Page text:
The upshot: at a time when our and the world's economy are in serious crisis - at a time, in other words, in which government is more needed than ever - our representative government in the United States is incapable of performing.
Part of it is their own fault. The Senate is tied up because it has imposed upon itself a de facto requirement of 60 votes to pass controversial legislation. Constitutional scholar Lyle Denniston quotes Senator Jeff Merkley (D-Oregon, not on the super-committee) as noting that the Constitution "only specifies a 'supermajority' for a limited list of Senate actions. Some of them are: ratification of treaties, conviction of a President in an impeachment trial, overriding presidential vetoes, approving constitutional amendments ..." Nowhere does the Constitution say that 60 votes are required for difficult or controversial legislation - indeed, I would argue that, the more pressing the need for some kind of legislation, the more illogical and counterproductive it is to require 60 votes. In addition to that requirement being extra-Constitutional.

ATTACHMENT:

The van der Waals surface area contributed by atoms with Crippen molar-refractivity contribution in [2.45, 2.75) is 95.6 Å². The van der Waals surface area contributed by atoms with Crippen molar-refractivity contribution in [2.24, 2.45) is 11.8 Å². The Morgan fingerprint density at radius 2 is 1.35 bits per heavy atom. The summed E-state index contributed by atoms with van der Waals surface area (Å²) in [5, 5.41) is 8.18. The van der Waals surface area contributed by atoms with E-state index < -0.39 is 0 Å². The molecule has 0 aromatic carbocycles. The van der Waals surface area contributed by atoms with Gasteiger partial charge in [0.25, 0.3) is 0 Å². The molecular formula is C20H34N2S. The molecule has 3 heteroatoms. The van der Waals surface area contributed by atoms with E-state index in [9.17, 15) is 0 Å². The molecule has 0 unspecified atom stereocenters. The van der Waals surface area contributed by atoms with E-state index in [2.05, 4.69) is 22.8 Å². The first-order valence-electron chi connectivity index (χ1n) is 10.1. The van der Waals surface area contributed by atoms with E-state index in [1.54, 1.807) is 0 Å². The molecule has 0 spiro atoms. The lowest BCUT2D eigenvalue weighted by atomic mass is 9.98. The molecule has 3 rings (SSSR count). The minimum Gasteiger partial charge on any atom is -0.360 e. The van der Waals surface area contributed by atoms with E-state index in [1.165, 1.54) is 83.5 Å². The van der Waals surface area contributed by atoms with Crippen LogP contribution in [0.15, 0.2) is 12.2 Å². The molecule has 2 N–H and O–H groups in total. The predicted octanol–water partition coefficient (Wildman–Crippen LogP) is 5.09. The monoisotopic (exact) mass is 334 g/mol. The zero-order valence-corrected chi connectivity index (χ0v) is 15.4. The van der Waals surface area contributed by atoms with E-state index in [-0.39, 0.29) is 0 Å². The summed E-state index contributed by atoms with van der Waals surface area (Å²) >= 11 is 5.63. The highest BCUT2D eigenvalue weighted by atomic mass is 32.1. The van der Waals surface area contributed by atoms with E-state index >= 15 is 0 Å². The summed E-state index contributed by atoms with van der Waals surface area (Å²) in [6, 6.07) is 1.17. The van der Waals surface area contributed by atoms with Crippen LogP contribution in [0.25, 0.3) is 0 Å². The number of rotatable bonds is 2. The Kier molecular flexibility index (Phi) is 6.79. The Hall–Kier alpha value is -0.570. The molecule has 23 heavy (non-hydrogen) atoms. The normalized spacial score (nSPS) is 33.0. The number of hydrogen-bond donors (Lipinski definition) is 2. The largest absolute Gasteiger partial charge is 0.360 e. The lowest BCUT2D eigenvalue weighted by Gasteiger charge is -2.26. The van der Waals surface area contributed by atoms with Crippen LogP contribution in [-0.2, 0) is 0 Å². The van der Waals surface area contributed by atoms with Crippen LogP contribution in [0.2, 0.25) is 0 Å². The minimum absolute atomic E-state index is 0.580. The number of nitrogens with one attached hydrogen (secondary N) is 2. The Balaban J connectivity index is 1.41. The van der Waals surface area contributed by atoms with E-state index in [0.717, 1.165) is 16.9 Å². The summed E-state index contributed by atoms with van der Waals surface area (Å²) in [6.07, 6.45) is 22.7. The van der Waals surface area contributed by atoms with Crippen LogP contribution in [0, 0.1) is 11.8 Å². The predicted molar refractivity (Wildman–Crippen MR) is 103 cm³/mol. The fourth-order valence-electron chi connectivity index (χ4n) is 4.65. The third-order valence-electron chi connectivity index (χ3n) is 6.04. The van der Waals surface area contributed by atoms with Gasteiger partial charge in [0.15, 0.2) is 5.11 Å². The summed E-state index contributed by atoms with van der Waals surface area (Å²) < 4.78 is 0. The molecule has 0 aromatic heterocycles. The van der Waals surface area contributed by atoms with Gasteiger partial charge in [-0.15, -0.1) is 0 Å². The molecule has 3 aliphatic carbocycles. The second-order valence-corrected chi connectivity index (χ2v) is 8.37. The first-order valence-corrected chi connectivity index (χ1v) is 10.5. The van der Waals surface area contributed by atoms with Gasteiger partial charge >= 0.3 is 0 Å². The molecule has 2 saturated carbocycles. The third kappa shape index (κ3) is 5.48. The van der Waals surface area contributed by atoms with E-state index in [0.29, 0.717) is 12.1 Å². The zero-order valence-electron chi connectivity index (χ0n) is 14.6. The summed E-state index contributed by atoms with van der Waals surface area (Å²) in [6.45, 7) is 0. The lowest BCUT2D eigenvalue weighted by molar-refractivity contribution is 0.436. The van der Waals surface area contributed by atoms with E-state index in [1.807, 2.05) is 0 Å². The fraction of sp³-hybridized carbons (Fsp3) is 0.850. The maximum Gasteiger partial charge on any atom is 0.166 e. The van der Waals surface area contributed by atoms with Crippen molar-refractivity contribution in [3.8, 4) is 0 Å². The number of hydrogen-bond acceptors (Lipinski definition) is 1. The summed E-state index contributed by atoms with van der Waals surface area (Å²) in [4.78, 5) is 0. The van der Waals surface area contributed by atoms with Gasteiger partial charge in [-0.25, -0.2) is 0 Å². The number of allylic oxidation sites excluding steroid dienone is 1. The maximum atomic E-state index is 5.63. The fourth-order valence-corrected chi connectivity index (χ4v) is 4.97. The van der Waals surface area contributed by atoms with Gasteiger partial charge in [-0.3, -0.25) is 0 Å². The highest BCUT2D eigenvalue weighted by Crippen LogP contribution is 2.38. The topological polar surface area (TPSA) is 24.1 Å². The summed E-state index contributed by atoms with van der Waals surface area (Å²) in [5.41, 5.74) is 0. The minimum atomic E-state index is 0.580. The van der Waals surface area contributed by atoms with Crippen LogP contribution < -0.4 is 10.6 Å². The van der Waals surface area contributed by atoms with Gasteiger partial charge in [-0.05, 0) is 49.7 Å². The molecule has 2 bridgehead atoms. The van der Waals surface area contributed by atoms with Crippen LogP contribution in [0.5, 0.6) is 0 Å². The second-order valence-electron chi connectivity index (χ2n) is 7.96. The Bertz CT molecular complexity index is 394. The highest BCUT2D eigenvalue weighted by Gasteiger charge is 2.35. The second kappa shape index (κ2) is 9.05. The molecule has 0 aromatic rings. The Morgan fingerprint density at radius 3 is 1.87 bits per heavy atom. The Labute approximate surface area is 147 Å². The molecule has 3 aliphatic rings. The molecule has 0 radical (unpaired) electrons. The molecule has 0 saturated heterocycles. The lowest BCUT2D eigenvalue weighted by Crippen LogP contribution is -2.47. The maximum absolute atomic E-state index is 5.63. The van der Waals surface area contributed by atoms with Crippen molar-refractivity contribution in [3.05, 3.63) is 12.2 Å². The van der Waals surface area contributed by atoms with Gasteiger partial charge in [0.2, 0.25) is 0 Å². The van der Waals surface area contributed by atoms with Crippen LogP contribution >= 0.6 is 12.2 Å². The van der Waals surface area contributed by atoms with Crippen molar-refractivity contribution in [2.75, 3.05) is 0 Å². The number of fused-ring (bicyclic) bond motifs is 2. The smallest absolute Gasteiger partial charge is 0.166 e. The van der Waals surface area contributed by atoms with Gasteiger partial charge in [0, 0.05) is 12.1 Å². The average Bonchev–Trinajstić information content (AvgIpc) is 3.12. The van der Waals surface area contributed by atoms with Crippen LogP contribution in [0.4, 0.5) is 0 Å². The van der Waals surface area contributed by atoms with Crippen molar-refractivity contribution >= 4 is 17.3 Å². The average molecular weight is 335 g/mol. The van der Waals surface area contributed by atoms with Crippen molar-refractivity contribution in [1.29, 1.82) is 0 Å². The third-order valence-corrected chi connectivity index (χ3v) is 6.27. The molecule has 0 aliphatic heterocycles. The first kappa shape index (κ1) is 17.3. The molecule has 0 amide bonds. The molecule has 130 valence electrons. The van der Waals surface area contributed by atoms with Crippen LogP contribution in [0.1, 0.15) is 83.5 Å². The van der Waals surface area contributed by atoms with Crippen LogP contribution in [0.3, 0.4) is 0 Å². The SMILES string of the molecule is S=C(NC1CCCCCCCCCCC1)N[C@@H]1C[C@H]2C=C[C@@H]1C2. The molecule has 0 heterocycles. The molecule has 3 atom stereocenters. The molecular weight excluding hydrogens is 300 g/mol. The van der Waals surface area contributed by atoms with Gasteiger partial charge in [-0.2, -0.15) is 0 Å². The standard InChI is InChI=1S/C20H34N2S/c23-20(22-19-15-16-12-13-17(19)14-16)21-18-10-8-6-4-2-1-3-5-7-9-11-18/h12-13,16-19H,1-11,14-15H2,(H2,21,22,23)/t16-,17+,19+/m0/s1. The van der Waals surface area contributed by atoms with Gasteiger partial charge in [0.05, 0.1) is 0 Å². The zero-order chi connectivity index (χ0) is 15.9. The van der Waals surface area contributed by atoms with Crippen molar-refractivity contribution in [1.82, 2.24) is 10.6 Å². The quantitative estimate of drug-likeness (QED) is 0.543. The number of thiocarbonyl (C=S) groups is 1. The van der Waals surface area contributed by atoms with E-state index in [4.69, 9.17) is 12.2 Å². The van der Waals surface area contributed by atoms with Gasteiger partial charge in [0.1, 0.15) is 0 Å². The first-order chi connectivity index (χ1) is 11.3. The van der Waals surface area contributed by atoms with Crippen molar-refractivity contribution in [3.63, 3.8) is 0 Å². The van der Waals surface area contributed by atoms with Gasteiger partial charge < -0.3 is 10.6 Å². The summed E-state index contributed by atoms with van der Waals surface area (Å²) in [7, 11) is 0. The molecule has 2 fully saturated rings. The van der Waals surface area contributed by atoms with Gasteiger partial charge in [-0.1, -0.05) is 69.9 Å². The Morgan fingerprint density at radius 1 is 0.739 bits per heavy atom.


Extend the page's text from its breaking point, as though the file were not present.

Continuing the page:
But there is a deeper factor at work here, that goes beyond our elected representatives shooting themselves in their own feet. Representative democracy may well be floundering because we finally have the means, in the digital age, to govern ourselves, to discuss and vote upon pressing issues, directly.
If budgets were put to a direct majority up-or-down vote of the American people, surely one would soon get 50% of the vote plus one. Surely, in other words, a new budget would be soon be adopted.